@Jenny - Yeah, I feel lucky to have gotten a copy before the stank of the Oprah sticker tarnishes it. ;)

    @Joel - Yep, clearly a case of Oprah jumping on the bandwagon. Or, maybe, she's offering an olive branch for the fiasco last time she picked a Franzen novel.

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  10. @Patrick - Yeah, it seemed a little too cliche to say "if you liked The Corrections, you'll love Freedom." That's surely the case, though. And Philip Roth is the only other writer who comes to mind as writing relationships as well as Franzen - but Roth's are a little, um, different.

    @IngridLola - Ah, yeah - that's a great one too. So many to choose from! Hope you enjoy the rest - looking forward to hearing your take on it!

    @Kerry - Ha - another "boo Oprah" vote. I like it!

    @Sandy - Yeah, I definitely flew through it - you can't help but reading huge chunks at a time because Franzen's sections are often 50-70 pages, and you don't want to stop while you're in the midst of a particular chunk. Yeah, it is a lot like The Corrections in that several hundred more pages would've been great!

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  11. As I suspected, you liked this book a little better than I did, and that makes sense, because one of Franzen's objections to the Oprah pick the first time (for The Corrections) was that he didn't want the book to get a reputation as a book for women. I think he's an accessible novelist who writes a little more for men, and that's rare these days.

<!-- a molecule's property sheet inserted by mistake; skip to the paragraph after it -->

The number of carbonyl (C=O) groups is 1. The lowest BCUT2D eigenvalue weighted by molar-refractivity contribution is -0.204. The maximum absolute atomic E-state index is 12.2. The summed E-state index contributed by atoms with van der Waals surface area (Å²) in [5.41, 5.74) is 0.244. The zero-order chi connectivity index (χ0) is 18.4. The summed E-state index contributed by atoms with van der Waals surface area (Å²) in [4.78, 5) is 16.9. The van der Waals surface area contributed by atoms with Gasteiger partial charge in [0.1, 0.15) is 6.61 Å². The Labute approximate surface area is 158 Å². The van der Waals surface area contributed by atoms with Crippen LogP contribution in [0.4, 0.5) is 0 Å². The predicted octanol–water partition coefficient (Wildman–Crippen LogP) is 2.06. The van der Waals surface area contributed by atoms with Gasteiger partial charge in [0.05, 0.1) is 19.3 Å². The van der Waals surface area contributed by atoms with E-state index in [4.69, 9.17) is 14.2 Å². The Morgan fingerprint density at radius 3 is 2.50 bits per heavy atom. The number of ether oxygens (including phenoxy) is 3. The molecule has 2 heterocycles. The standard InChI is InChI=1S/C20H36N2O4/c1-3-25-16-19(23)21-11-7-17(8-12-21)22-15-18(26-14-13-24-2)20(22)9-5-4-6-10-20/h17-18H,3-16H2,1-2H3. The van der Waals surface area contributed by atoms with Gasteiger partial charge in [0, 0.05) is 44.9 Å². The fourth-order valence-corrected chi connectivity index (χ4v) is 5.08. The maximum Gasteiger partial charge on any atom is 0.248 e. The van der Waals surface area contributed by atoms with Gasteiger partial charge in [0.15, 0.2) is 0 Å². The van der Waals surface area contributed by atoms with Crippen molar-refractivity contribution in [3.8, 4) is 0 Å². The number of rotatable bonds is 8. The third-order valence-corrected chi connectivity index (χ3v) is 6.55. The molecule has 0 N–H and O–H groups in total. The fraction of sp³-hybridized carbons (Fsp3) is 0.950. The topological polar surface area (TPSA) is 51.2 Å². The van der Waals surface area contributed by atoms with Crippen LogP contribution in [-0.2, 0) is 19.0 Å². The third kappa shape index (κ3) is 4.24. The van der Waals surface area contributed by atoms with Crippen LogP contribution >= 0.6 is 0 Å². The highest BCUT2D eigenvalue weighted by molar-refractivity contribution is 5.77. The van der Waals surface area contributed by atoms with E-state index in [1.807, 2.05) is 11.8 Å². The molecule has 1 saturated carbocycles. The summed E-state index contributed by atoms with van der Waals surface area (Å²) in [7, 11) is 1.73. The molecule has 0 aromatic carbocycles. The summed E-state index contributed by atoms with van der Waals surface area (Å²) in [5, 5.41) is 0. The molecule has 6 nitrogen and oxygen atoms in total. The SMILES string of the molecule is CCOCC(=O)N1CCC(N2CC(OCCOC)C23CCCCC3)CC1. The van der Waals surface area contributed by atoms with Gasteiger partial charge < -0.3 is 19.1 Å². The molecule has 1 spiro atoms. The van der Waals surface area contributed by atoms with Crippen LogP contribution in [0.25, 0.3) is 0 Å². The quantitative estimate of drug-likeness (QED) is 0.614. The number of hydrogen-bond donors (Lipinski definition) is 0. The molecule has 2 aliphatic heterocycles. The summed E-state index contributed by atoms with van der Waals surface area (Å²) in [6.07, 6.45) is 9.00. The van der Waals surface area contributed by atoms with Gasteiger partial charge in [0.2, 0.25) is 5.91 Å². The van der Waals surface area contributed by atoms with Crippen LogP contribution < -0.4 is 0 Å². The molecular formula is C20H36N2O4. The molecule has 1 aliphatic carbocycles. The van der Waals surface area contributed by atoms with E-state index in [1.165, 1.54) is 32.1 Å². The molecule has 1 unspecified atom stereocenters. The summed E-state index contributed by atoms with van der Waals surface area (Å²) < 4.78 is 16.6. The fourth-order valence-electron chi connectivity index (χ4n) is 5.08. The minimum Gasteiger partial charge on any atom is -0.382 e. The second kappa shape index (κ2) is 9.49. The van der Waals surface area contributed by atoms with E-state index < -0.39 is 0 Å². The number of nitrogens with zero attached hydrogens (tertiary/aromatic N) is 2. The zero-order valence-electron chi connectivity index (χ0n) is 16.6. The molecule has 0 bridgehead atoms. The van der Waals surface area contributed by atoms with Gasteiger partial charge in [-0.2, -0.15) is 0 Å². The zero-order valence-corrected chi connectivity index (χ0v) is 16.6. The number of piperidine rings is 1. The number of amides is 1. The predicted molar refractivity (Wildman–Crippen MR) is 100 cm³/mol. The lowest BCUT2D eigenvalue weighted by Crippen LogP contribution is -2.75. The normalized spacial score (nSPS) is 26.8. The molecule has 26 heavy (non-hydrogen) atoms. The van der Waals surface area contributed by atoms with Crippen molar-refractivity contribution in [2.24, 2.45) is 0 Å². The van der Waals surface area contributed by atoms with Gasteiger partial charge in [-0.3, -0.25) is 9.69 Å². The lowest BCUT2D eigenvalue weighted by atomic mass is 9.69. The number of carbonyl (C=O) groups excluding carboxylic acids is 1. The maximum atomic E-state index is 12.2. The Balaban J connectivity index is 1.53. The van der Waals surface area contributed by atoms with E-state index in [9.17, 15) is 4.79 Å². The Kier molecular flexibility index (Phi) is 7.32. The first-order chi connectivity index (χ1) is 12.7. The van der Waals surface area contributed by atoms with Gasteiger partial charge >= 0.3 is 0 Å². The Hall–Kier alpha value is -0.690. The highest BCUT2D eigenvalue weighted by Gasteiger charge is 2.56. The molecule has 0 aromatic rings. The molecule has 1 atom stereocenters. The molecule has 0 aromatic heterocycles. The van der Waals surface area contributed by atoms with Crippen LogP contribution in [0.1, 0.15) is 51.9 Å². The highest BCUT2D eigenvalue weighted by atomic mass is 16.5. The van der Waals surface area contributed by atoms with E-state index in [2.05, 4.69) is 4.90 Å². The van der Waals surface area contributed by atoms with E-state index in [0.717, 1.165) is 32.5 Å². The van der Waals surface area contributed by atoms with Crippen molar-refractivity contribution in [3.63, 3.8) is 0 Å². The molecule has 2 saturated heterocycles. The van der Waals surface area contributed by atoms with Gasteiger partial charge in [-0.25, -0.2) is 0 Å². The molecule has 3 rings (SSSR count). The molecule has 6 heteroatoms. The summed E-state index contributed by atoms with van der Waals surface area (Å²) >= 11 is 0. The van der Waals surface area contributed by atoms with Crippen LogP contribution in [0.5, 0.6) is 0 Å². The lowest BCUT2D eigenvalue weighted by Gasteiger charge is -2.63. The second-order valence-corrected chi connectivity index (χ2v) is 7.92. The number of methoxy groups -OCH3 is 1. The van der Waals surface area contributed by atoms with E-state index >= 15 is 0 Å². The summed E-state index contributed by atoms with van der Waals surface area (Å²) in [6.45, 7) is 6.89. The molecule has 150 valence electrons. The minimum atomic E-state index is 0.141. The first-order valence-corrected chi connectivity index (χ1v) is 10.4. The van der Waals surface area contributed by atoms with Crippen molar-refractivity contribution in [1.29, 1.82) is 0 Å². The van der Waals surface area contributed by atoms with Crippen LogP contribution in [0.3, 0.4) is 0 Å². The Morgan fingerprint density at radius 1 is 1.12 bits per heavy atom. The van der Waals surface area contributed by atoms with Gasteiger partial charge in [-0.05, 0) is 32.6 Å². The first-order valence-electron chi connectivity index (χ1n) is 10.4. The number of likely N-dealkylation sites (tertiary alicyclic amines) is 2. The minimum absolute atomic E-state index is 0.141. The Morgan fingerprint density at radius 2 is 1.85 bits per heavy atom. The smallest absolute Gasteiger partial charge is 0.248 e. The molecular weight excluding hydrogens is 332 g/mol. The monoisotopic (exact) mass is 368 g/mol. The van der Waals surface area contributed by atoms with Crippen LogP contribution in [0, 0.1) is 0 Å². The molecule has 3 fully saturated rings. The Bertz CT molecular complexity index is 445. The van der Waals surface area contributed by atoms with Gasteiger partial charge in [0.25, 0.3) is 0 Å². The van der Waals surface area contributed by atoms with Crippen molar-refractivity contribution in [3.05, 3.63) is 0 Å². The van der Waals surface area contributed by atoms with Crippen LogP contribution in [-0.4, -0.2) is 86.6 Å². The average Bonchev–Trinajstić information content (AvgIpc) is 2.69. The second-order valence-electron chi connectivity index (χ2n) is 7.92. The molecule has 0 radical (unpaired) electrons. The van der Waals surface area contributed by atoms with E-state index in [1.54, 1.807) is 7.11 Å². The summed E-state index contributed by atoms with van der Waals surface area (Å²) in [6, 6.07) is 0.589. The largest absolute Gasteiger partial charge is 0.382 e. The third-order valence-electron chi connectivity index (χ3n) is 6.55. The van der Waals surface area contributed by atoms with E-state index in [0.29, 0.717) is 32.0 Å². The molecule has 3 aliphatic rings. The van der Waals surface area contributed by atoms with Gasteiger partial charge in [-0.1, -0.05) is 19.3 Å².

I'll elaborate on this tomorrow at NNP.

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  12. I really enjoyed your review; that sounds so similar to my experience of reading The Corrections. I just finished it this weekend, with an eye to reading Freedom next, and I was shocked by how quickly it read. Makes me wonder why I postponed reading it in the first place, as the pages turned more quickly in it than in some novels a quarter of the size. Great prose!

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  13. I really wasn't a big fan of The Corrections so I haven't decided yet if I will be picking this one up.

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  14. One of the best reviews I've read for this book. I hope I get the feeling I'll feel like I could read another 500 pages of the story even after I've finished.

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  15. Excellent! So happy to read your favorable review. I do want to read this one as well.

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  16. I have this book sitting on my shelf right now! I did enjoy The Corrections, in spite of all the Oprah brouhaha.

    I stopped by here today for the Blogger Hop, but I'm delighted to have read your review of Freedom.

    Here's my hop:

    http://curlupandread.wordpress.com/2010/09/17/book-blogger-hop-sept-17-20/

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  17. Thanks for this review. After the whole Oprah thing, I may put off reading this book for a LONG time, but I'm glad it's worth reading!